What Investors Should Know About Austin Real Estate


Foodies may know Austin, Texas for its barbecue and Tex-Mex. But real estate investors know it as one of the hottest markets for small apartment buildings and short-term rentals in the suburbs.

An avid investor, real estate agent Bryan Noth knows which neighborhoods and strategies work best for investors looking to get into the Austin scene. Due to the increasing number of buyers, it takes an expert to find the right offers. Noth is the broker who can lead investors to the real estate equivalent of a local grease spoon – and everyone knows these places are always the best.

Learn about the ins and outs of the Austin Market in Noth’s own words.

My real estate background

I have been an investor for many years and a full-time broker for three years. Last year my team worked with around 250-300 clients, around 50% of whom were purely investors.

What Makes the Austin Market Unique?

Austin is certainly a growth magnet market, both in terms of business and population. This was highlighted recently, but the truth is that the market has been growing steadily for decades.

The geographic location also creates some wonderful natural amenities. The Colorado River cuts right through Austin, creating a waterfront attraction and a great place to enjoy outdoor activities. The Hill Country to the west forms breathtaking hilly landscapes with lush greenery. And of course the annual festivals and music scene have a lot to offer here.


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What numbers can investors expect in Austin?

This varies depending on the location and asset type. The cap rates for single-family houses and small multi-family houses are heavily compressed due to rising prices. Rental growth tends to lag, and this creates disparity in a rapidly appreciating market.

Rental-purchase price ratios of 0.3% to 0.8% are common, while cap rates range from 2% to 6%. It depends a lot on how each investor manages their numbers and the particular asset class. For commercial real estate, 3 to 5% is a reasonable expectation.

How competitive is the Austin market right now?

Austin is pretty competitive right now, driven by low supply and high demand. The average market time is 17-18 days, but homebuyers and investors usually feel the pressure for newly released inventory. These statistics are closer to three to five days on the market, and there are often multiple offers above list price and waived contingencies.

What do you love about your market?

Versatility. You can enjoy the true urban appeal of downtown and be in the suburbs or the Hill Country wineries within an hour. From taco trucks to fine dining, everything is included.

Which parts of the city are you most looking forward to?

Really enjoyed seeing the east side of Austin develop more, bringing in local businesses and well-completed real estate developments. Another popular bag is the corridor between the Apple campus and the domain. This area is prepared for growth with the basics of infrastructure and employers. I’m assuming this is a solid, high performing area.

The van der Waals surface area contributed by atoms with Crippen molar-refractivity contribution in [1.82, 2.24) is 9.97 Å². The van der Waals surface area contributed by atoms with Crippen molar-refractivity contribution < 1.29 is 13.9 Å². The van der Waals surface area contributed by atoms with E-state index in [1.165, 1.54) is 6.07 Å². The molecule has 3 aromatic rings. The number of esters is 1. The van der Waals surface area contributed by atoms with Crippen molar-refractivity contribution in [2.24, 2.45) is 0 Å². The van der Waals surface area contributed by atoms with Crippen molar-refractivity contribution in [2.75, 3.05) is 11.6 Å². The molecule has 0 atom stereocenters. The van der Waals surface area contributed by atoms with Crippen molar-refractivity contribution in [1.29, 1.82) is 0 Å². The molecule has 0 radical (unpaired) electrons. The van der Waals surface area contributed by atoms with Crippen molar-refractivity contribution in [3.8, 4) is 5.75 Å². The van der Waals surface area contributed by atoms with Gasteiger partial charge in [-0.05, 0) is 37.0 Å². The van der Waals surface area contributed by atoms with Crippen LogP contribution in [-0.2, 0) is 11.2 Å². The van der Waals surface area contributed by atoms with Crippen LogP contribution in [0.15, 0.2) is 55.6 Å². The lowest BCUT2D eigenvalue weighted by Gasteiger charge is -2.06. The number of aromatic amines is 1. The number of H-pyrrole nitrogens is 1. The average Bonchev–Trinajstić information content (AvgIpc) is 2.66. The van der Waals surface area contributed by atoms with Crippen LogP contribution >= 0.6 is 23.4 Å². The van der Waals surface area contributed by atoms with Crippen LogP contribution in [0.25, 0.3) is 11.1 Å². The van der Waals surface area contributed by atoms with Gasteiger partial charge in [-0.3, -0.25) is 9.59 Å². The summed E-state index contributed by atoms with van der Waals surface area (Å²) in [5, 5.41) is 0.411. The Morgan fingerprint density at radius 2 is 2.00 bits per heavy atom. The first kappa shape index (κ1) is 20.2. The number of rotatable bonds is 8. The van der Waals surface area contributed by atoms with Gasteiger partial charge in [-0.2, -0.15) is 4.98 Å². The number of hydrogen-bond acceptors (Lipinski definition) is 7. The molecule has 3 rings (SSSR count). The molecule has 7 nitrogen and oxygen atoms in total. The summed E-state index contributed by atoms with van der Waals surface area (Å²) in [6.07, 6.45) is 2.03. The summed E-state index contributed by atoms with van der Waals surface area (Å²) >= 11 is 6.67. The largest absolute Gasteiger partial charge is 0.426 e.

What kind of properties do you think investors should consider in the Austin area?

Whatever suits your comfort level and strategy. This is one of my favorite aspects of real estate investing – there are so many ways to make money!

In certain niches, small apartment buildings that can be converted into condominiums and sold as individual units offer great potential for exit strategies; With this strategy, your potential customer market will go from investor to homebuyer. Similarly, lots that are zoned for ADU (Accessory Dwelling Unit) developments could have a big advantage for forced upgrading.

Which strategies are most successful in your market?

Flips have proven to be very successful for both me and investors who have systems in place, although margins are currently tighter. As home prices keep rising, determining ARV (After Repair Value) is like reaching a moving target, which makes it harder to know what you can offer.

I prefer buy and hold properties for long term play. Cash flow numbers are tight in years one and two, but typically look strong in the years to come. One of my favorite features of the BiggerPockets calculator is the number projections over a few years.

Short-term rents were also strong last year, albeit more in the suburbs. The city of Austin has restrictions on short term rentals.

What do most Austin homeowners do for a living?

Austin has a diverse employment landscape: tech companies (both large and startups), large suppliers and distributors, medicine, universities, manufacturing, and more. There is also a strong government presence.

Which industries are moving to the region? Which are moving out?

We don’t see much that leaves the area. When it comes to incoming, the tech sector shows the highest growth. With that we have also seen an increase in production and sales.

How well are you connected to the professionals investors need after the closing?

Pretty well connected. Due to the number of investors our team works with, we have some professional connections with contractors, sub-contractors, service professionals, sellers, property managers, etc. We are always happy to help with introductions for newcomers to the market.



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